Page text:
A relatively undiscovered historic port with loads to see and do
An Introduction to King's Lynn
King's Lynn is often missed, as many pass by on the way to the North Norfolk Coast, Norwich or the Norfolk Broads. But to miss King's Lynn is a mistake. Originally known as Lin, a first settlement was established and in 1101, Bishop Herbert Losinga (the same Bishop that established Norwich Cathedral) founded St Margaret's Church and the town became known as Bishops Lin. Trade built up quickly around the waterways and a few years later a second settlement was established to the North. Lynn now consisted of 2 medieval settlements, each with its own church and marketplace. In 1537 King Henry VIII decided he would take control of the town from the Bishop of Norwich and it became known as King's Lynn and the town grew rich from trade within Britain and abroad. By the middle ages, the town ranked as the 3rd port of England and was considered as important as Liverpool. Although the town's importance declined from this heyday, King's Lynn today is a still an important regional centre for a largely sparsely populated part of England.
We start our tour of King's Lynn by entering the town through the grand South Gates and then parking the car in Boal Street car-park. The South Gates were built as part of the towns defences, which from the 13th century was a combination of sea and wall. This gatehouse was largely rebuilt during the 15th century and restored in the 1980's. Boal street car-park (£1.90 all day, see map) is situated near one of the main quays and is an immediate reminder of the maritime past that is very much in evidence today.
Fishing Boats near Boal Quay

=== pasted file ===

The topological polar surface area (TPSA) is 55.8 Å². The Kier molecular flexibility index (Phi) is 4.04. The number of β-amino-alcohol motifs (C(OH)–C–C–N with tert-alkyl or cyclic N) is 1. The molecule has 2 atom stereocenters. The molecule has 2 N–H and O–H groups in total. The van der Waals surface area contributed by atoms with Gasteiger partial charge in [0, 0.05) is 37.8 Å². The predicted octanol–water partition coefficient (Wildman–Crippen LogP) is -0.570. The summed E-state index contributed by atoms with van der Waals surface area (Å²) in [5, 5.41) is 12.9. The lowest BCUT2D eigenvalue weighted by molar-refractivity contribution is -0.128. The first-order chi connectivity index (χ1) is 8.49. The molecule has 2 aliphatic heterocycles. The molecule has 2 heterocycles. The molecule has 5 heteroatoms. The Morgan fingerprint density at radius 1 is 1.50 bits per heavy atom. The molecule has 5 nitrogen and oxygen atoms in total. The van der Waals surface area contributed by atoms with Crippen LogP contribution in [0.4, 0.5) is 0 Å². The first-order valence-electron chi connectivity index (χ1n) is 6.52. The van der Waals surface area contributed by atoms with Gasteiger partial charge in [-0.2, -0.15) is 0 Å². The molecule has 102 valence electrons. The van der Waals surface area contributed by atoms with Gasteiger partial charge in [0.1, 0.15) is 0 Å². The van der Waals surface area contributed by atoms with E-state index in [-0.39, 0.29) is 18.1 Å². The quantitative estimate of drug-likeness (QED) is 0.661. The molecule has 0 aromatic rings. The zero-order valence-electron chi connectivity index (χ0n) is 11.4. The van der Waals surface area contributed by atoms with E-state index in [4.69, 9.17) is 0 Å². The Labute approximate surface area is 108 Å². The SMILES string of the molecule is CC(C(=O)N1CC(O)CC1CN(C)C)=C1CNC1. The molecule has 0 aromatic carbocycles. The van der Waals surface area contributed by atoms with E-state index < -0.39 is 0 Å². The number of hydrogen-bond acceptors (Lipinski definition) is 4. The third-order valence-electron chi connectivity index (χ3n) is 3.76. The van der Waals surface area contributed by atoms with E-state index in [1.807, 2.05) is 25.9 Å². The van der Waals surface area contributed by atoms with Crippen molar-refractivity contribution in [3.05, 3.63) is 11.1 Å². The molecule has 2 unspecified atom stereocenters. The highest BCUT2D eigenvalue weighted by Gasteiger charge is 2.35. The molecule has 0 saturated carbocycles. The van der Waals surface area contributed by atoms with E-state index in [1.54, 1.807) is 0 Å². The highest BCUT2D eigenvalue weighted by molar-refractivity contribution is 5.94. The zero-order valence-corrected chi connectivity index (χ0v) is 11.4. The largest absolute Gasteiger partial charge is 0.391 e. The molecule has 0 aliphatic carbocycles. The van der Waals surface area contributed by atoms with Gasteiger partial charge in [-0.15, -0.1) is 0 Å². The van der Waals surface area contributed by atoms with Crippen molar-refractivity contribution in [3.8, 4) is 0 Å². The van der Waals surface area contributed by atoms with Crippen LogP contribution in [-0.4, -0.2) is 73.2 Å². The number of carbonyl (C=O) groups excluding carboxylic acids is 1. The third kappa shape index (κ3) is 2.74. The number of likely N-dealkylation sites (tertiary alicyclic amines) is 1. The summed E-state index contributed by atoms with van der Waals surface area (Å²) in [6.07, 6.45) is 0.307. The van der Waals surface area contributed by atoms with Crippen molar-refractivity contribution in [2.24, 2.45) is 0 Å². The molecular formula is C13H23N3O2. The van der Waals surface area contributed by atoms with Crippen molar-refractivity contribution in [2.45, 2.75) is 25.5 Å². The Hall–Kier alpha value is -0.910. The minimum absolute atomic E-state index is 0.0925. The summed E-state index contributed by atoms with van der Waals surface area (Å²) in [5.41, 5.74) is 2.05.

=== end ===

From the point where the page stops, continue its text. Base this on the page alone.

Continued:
After parking the car, we cross Millfleet and walk along South Quay. Fishing has always been a strong part of Lynn's history. Queen Elizabeth I granted Lynn fishermen the right to "free and uninterrupted use of the Fisher Fleet for ever and ever"!! Lynn's whaling ships would sail to Greenland every March and return back here in July with their catch. On their return this quay would be full of excitement; today it is a peaceful place to sit and watch the odd boat float by from wharfs converted into a bar/restaurant and a visitor centre.
South Quay Bollard
Bradleys Wine Bar and Restaurant
Continuing our walk along the quay's, we come to Purfleet Quay. In medieval times, this was a navigable waterway, taking boats into the heart of the town; it also marked the boundary between the two medieval settlements forming Lynn. Today it is nothing more than a peaceful inlet.
Purfleet Quay Today
Medieval Lin, depicted on a local sign
Sitting on Purfleet Quay is the Custom House. This magnificent building was constructed in 1684 and initially used as a merchants exchange. From 1718 right up to 1989, the building was used by Customs and Excise, hence the name. It has now been refurbished and houses interesting displays and the tourist information centre.
One name linked with King's Lynn is George Vancouver, you will see his name all around the town and a display in the Custom House explains his story. In 1792 George Vancouver was a captain in the British Royal Navy and sent to survey the North American coast from San Francisco right up to Alaska. Vancouver was the first European to enter the main harbour area of the present day City of Vancouver. The map drawn by Vancouver was so accurate that it was still used for navigation into the 20th century.